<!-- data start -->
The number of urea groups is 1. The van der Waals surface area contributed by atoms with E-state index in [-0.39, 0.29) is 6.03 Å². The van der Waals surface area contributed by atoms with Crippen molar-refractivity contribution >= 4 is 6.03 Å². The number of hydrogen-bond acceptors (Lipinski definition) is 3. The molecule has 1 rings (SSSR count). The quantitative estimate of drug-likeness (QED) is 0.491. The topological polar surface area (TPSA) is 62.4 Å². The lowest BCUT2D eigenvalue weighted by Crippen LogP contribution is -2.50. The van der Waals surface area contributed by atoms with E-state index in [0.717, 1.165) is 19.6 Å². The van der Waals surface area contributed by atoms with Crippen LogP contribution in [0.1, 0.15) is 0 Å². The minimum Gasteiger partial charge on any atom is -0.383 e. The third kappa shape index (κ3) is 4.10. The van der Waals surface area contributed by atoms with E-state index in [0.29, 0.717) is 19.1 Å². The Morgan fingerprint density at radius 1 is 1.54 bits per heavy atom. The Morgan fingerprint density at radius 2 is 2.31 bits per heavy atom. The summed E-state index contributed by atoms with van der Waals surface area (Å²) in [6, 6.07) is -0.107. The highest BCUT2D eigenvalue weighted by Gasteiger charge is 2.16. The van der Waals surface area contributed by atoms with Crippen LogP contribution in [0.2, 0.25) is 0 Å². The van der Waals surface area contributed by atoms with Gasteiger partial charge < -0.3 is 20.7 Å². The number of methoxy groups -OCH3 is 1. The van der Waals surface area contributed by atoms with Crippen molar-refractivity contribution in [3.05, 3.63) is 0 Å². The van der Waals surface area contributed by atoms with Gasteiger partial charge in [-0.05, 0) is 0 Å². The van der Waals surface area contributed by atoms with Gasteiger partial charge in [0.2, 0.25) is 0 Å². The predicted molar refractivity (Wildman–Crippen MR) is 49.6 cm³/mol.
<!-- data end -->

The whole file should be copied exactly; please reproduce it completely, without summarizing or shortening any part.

The number of urea groups is 1. The van der Waals surface area contributed by atoms with E-state index in [-0.39, 0.29) is 6.03 Å². The van der Waals surface area contributed by atoms with Crippen molar-refractivity contribution >= 4 is 6.03 Å². The number of hydrogen-bond acceptors (Lipinski definition) is 3. The molecule has 1 rings (SSSR count). The quantitative estimate of drug-likeness (QED) is 0.491. The topological polar surface area (TPSA) is 62.4 Å². The lowest BCUT2D eigenvalue weighted by Crippen LogP contribution is -2.50. The van der Waals surface area contributed by atoms with E-state index in [0.717, 1.165) is 19.6 Å². The van der Waals surface area contributed by atoms with Crippen LogP contribution in [0.1, 0.15) is 0 Å². The minimum Gasteiger partial charge on any atom is -0.383 e. The third kappa shape index (κ3) is 4.10. The van der Waals surface area contributed by atoms with E-state index in [0.29, 0.717) is 19.1 Å². The Morgan fingerprint density at radius 1 is 1.54 bits per heavy atom. The Morgan fingerprint density at radius 2 is 2.31 bits per heavy atom. The summed E-state index contributed by atoms with van der Waals surface area (Å²) in [6, 6.07) is -0.107. The highest BCUT2D eigenvalue weighted by Gasteiger charge is 2.16. The van der Waals surface area contributed by atoms with Crippen LogP contribution in [0.2, 0.25) is 0 Å². The van der Waals surface area contributed by atoms with Gasteiger partial charge < -0.3 is 20.7 Å². The number of methoxy groups -OCH3 is 1. The van der Waals surface area contributed by atoms with Crippen molar-refractivity contribution in [3.05, 3.63) is 0 Å². The van der Waals surface area contributed by atoms with Gasteiger partial charge in [-0.05, 0) is 0 Å². The van der Waals surface area contributed by atoms with Gasteiger partial charge in [0.2, 0.25) is 0 Å². The predicted molar refractivity (Wildman–Crippen MR) is 49.6 cm³/mol.